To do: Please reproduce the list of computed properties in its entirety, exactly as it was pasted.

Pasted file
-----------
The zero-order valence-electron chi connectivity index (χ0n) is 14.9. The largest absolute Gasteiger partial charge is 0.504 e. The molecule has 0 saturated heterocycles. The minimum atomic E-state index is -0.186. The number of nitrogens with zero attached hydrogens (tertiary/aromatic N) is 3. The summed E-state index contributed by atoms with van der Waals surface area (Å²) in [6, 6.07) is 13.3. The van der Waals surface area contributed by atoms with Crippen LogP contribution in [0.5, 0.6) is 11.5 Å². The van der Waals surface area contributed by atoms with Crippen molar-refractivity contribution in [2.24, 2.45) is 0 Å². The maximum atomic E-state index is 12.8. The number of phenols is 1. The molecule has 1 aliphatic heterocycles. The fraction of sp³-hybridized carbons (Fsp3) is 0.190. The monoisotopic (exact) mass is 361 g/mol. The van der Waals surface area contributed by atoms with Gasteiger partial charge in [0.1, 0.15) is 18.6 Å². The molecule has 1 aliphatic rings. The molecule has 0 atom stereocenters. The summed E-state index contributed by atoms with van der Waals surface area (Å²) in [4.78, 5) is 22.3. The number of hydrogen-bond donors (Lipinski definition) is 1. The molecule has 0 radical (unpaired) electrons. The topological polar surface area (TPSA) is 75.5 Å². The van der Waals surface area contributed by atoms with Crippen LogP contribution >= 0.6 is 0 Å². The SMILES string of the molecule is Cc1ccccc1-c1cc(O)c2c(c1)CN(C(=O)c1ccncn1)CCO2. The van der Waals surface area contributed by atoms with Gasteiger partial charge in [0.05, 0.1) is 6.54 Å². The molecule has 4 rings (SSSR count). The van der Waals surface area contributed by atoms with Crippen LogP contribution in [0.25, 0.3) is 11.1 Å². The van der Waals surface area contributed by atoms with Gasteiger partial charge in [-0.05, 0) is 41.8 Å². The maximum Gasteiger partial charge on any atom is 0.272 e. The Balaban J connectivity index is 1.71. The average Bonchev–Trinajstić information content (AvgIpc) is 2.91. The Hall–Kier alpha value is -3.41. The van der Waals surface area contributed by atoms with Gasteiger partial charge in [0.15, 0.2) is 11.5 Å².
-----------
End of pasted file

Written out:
The zero-order valence-electron chi connectivity index (χ0n) is 14.9. The largest absolute Gasteiger partial charge is 0.504 e. The molecule has 0 saturated heterocycles. The minimum atomic E-state index is -0.186. The number of nitrogens with zero attached hydrogens (tertiary/aromatic N) is 3. The summed E-state index contributed by atoms with van der Waals surface area (Å²) in [6, 6.07) is 13.3. The van der Waals surface area contributed by atoms with Crippen LogP contribution in [0.5, 0.6) is 11.5 Å². The van der Waals surface area contributed by atoms with Crippen molar-refractivity contribution in [2.24, 2.45) is 0 Å². The maximum atomic E-state index is 12.8. The number of phenols is 1. The molecule has 1 aliphatic heterocycles. The fraction of sp³-hybridized carbons (Fsp3) is 0.190. The monoisotopic (exact) mass is 361 g/mol. The van der Waals surface area contributed by atoms with Gasteiger partial charge in [0.1, 0.15) is 18.6 Å². The molecule has 1 aliphatic rings. The molecule has 0 atom stereocenters. The summed E-state index contributed by atoms with van der Waals surface area (Å²) in [4.78, 5) is 22.3. The number of hydrogen-bond donors (Lipinski definition) is 1. The molecule has 0 radical (unpaired) electrons. The topological polar surface area (TPSA) is 75.5 Å². The van der Waals surface area contributed by atoms with Crippen LogP contribution >= 0.6 is 0 Å². The SMILES string of the molecule is Cc1ccccc1-c1cc(O)c2c(c1)CN(C(=O)c1ccncn1)CCO2. The van der Waals surface area contributed by atoms with Gasteiger partial charge in [0.05, 0.1) is 6.54 Å². The molecule has 4 rings (SSSR count). The van der Waals surface area contributed by atoms with Crippen LogP contribution in [0.25, 0.3) is 11.1 Å². The van der Waals surface area contributed by atoms with Gasteiger partial charge in [-0.05, 0) is 41.8 Å². The maximum Gasteiger partial charge on any atom is 0.272 e. The Balaban J connectivity index is 1.71. The average Bonchev–Trinajstić information content (AvgIpc) is 2.91. The Hall–Kier alpha value is -3.41. The van der Waals surface area contributed by atoms with Gasteiger partial charge in [0.15, 0.2) is 11.5 Å².